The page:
Borrowing vs. minting, what difference does it make?
Article 1 Section 8 allows the government to acquire money to pay its bills in three ways: taxtion [Clause 1], borrowing [Clause 2], and coining of money [Clause 5]. And 31USC5112(k) allows the Treasury to mint arbitrarily coins of any denominations. For the past 220 years since the founding of the Treasury, the U.S. has covered its tax deficits by a combination of borrowing and minting, e.g., in 2011 the ratio was about 100 to 1. But, we are spending $250 billion per year in interest on our debt, so why not cover the entire deficit by minting trillion-dollar coins? Per Paul Krugman:
… at least as I understand it, the letter of the law [31USC5112(k)] would allow Treasury to stamp out a platinum coin, say it’s worth a trillion dollars, and deposit it at the Fed — thereby avoiding the need to issue debt [borrow money].
In reality, to pursue the thought further, the coin really would be as much a Federal debt as the T-bills the Fed owns, since eventually Treasury would want to buy it back. So this is all a gimmick — but since the debt ceiling itself is crazy, allowing Congress to tell the president to spend money then tell him that he can’t raise the money he’s supposed to spend, there’s a pretty good case for using whatever gimmicks come to hand.
But leaving the debt ceiling on one side, isn’t it true that since spending can currently be financed by Fed money printing, we shouldn’t care at all about the notional debt owed to the Fed? Alas, no.
It’s true that printing money isn’t at all inflationary under current conditions — that is, with the economy depressed and interest rates up against the zero lower bound. But eventually these conditions will end. At that point, to prevent a sharp rise in inflation the Fed will want to pull back much of the monetary base it created in response to the crisis, which means selling off the Federal debt it bought. So even though right now that debt is just a claim by one more or less governmental agency on another governmental agency, it will eventually turn into debt held by the public.
Krugman has been making the claim that “in normal times” covering the deficit by issuing fresh money would be more inflationary than than raising the same amount of money by issuing (selling) Treasury bonds.
Other things being equal, in one case the private sector has X dollars of T-bond. In the other case, they instead have an additional X dollars of money in the bank. But note that banks are always happy to monetize T-bonds for a fee, either by buying them or by issuing loans against them. Yes, there is a slight loss of liquidity, that fee, but that gets compensated by the interest earned on the bonds. Frankly, I don’t see much difference, when it comes to bidding up the prices of assets and services. The best that I can say for Krugman’s claim is that all bonds lose value when interest rates go up, which they always do in times of inflation. So bonds do provide a stabilizing effect, if the Fed loses control of interest rates. But, meanwhile, interest the $250 billion per years is increasing and crowding out healthcare, food stamps, etc. And the national debt is providing people like Pete Peterson and his side kick Barack Obama with a boogey-man story to scare naive villagers into scrapping our social safety net.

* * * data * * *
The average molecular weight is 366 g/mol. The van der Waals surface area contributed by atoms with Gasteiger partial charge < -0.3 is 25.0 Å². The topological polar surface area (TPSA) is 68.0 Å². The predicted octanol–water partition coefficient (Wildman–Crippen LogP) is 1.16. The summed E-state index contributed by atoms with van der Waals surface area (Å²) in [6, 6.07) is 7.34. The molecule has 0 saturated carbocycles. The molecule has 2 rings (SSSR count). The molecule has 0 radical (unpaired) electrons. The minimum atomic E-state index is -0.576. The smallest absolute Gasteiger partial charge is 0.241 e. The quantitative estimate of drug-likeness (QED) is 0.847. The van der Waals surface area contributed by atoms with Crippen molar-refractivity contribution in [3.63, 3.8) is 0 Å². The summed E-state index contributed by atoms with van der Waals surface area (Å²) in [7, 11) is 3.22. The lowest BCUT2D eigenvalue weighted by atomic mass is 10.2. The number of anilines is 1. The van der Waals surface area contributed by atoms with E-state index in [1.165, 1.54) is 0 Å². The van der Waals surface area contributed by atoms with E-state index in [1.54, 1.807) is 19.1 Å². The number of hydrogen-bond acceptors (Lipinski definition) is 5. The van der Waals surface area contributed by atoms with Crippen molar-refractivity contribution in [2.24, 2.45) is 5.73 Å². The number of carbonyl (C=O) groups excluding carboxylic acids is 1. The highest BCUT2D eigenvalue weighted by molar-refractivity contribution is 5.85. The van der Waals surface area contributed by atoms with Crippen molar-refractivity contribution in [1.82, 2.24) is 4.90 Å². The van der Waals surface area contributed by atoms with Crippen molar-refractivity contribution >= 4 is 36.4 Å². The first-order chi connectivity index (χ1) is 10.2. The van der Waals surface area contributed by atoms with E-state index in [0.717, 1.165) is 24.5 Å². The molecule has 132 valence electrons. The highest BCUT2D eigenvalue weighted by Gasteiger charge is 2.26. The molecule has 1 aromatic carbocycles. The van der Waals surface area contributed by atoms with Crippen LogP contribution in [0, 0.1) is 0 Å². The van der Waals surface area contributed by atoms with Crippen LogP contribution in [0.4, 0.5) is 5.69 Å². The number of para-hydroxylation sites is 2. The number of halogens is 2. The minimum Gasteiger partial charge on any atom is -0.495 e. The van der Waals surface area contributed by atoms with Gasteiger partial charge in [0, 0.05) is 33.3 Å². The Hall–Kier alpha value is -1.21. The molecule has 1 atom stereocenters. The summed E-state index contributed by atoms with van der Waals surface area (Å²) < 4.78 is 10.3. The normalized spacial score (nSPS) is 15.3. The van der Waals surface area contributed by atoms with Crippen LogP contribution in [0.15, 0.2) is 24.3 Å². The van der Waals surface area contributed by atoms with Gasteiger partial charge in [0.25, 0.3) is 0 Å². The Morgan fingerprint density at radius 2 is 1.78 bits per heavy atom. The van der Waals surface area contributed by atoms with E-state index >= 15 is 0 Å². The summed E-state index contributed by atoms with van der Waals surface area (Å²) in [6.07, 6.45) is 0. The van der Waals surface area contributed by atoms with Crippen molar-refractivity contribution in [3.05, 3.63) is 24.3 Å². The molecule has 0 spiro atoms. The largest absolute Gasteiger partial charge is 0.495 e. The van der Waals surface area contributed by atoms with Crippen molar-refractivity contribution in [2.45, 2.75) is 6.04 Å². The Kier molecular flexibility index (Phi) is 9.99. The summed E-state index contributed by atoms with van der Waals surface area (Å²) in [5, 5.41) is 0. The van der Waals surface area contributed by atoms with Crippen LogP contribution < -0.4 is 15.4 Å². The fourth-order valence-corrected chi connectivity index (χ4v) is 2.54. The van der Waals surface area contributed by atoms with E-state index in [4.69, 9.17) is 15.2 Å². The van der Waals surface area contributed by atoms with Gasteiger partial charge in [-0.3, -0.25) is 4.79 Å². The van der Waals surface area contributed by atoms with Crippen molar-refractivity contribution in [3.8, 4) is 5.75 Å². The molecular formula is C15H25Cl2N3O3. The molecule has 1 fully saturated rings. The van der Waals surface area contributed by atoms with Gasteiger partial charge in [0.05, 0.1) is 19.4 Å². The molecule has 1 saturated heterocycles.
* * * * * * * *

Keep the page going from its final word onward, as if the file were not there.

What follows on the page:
I want to address specificially this claim by Krugman:
It’s true that printing money isn’t at all inflationary under current conditions — that is, with the economy depressed and interest rates up against the zero lower bound. But eventually these conditions will end. At that point, to prevent a sharp rise in inflation the Fed will want to pull back much of the monetary base it created in response to the crisis, which means selling off the Federal debt it bought.
Let’s say that Krugman is correct. So what difference would it make if instead of T-bonds the Fed held the equivalent amount in platinum coin? If somehow de-monitizing T-bills fights inflation, i.e., trading them for real dollars, the Treasury could always sell the same amount of T-bonds at auction to provide the same T-bonds for money swap. The private sector doesn’t really care how fresh the T-bonds are or whether they buy them from the Treasury or the Fed.
Illustration by DonkeyHotey licensed under Creative Commons